A built-in under structure and meticulous attention to detail set this couture evening dress apart from ordinary 1950s fashions. Under this elegant navy and white organdie dress a fitted petticoat was provided, complete with an integral boned bodice and stiffened skirt. This helped to emphasise a full bust and narrow waist, required for the ideal 1950s hourglass figure. Hand-stitching on the outer fabric reveals the garment's couture house origins, as does the careful application of an applied organdie panel to conceal the waistband without interrupting the printed pattern.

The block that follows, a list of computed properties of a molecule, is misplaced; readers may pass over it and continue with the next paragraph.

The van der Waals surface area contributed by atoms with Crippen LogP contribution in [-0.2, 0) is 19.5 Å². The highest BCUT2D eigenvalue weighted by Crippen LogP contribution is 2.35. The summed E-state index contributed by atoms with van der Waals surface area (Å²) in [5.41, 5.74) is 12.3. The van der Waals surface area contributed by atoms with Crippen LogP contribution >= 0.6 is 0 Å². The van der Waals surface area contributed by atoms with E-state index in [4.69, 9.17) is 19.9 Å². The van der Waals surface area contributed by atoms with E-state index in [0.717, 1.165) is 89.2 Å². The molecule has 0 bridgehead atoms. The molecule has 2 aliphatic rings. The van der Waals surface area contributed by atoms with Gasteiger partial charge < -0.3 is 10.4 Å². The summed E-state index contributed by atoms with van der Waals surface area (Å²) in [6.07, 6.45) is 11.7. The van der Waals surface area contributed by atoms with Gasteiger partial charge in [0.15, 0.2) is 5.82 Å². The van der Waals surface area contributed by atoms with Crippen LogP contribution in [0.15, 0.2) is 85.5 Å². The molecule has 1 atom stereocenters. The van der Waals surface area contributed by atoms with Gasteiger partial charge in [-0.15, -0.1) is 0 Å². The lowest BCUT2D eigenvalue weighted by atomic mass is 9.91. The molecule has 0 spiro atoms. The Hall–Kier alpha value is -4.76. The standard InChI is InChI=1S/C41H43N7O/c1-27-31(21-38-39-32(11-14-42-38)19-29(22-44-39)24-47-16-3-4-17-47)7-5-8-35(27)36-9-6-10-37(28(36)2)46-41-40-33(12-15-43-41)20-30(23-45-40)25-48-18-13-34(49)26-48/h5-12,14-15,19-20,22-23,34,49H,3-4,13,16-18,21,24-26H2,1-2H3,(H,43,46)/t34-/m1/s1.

Considered by many to be the father of modern couture fashion, Charles Frederick Worth opened his Paris salon as early as 1858, quickly dominating French couture for the next 40 years until his death in 1895. Production at House of Worth continued under his sons Jean-Philippe and Gaston, and later under their sons. The French House was taken over by Paquin in 1954, although the successful London branch, selling under its own label from the late nineteenth century, continued until the early 1970s. Party. evening and cocktail ensembles, like this one, typify the outfits which survive.
Full item descriptions:
"evening dress" [1957.485], House of Worth, Roosen
"evening dress" [1951.226], House of Worth
"evening dress" [1956.21], House of Worth, Ascher Ltd